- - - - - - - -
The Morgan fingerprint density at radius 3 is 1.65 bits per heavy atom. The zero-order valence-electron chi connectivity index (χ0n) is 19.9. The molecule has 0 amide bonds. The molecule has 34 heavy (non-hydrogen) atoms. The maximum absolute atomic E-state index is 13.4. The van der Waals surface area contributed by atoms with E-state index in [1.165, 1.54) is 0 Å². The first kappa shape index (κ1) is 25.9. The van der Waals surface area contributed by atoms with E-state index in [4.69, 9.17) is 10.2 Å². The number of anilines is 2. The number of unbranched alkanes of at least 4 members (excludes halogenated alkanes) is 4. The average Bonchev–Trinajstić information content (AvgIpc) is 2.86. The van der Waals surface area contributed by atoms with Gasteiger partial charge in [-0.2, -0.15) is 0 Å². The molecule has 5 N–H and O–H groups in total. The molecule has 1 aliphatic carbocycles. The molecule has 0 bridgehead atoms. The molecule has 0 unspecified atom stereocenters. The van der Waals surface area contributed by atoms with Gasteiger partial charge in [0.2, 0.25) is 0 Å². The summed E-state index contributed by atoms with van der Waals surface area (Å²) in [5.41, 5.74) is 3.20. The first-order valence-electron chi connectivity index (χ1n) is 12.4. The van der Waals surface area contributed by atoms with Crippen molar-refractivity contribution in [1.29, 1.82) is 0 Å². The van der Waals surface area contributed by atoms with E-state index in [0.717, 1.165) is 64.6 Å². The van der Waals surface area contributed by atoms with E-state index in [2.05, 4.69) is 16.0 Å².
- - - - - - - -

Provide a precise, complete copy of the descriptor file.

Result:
The Morgan fingerprint density at radius 3 is 1.65 bits per heavy atom. The zero-order valence-electron chi connectivity index (χ0n) is 19.9. The molecule has 0 amide bonds. The molecule has 34 heavy (non-hydrogen) atoms. The maximum absolute atomic E-state index is 13.4. The van der Waals surface area contributed by atoms with E-state index in [1.165, 1.54) is 0 Å². The first kappa shape index (κ1) is 25.9. The van der Waals surface area contributed by atoms with E-state index in [4.69, 9.17) is 10.2 Å². The number of anilines is 2. The number of unbranched alkanes of at least 4 members (excludes halogenated alkanes) is 4. The average Bonchev–Trinajstić information content (AvgIpc) is 2.86. The van der Waals surface area contributed by atoms with Gasteiger partial charge in [-0.2, -0.15) is 0 Å². The molecule has 5 N–H and O–H groups in total. The molecule has 1 aliphatic carbocycles. The molecule has 0 bridgehead atoms. The molecule has 0 unspecified atom stereocenters. The van der Waals surface area contributed by atoms with Gasteiger partial charge in [0.2, 0.25) is 0 Å². The summed E-state index contributed by atoms with van der Waals surface area (Å²) in [5.41, 5.74) is 3.20. The first-order valence-electron chi connectivity index (χ1n) is 12.4. The van der Waals surface area contributed by atoms with Crippen molar-refractivity contribution in [1.29, 1.82) is 0 Å². The van der Waals surface area contributed by atoms with E-state index in [0.717, 1.165) is 64.6 Å². The van der Waals surface area contributed by atoms with E-state index in [2.05, 4.69) is 16.0 Å².